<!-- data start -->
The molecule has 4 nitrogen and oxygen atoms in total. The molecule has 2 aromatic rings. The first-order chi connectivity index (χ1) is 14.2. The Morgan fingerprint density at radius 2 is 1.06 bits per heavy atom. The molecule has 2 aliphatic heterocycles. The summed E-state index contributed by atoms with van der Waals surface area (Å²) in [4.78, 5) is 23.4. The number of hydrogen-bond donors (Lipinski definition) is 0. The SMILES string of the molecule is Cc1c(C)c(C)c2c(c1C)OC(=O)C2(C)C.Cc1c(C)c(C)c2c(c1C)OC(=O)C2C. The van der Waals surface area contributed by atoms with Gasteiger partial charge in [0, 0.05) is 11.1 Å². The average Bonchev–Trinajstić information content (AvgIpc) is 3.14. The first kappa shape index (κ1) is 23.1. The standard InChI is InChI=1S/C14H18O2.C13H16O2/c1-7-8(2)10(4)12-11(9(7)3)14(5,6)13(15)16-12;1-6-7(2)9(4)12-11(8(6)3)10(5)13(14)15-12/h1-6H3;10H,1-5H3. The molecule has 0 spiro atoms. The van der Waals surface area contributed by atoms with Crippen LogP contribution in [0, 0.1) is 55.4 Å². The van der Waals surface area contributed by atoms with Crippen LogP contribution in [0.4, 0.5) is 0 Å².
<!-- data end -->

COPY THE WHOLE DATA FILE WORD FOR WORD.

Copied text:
The molecule has 4 nitrogen and oxygen atoms in total. The molecule has 2 aromatic rings. The first-order chi connectivity index (χ1) is 14.2. The Morgan fingerprint density at radius 2 is 1.06 bits per heavy atom. The molecule has 2 aliphatic heterocycles. The summed E-state index contributed by atoms with van der Waals surface area (Å²) in [4.78, 5) is 23.4. The number of hydrogen-bond donors (Lipinski definition) is 0. The SMILES string of the molecule is Cc1c(C)c(C)c2c(c1C)OC(=O)C2(C)C.Cc1c(C)c(C)c2c(c1C)OC(=O)C2C. The van der Waals surface area contributed by atoms with Gasteiger partial charge in [0, 0.05) is 11.1 Å². The average Bonchev–Trinajstić information content (AvgIpc) is 3.14. The first kappa shape index (κ1) is 23.1. The standard InChI is InChI=1S/C14H18O2.C13H16O2/c1-7-8(2)10(4)12-11(9(7)3)14(5,6)13(15)16-12;1-6-7(2)9(4)12-11(8(6)3)10(5)13(14)15-12/h1-6H3;10H,1-5H3. The molecule has 0 spiro atoms. The van der Waals surface area contributed by atoms with Crippen LogP contribution in [0, 0.1) is 55.4 Å². The van der Waals surface area contributed by atoms with Crippen LogP contribution in [0.4, 0.5) is 0 Å².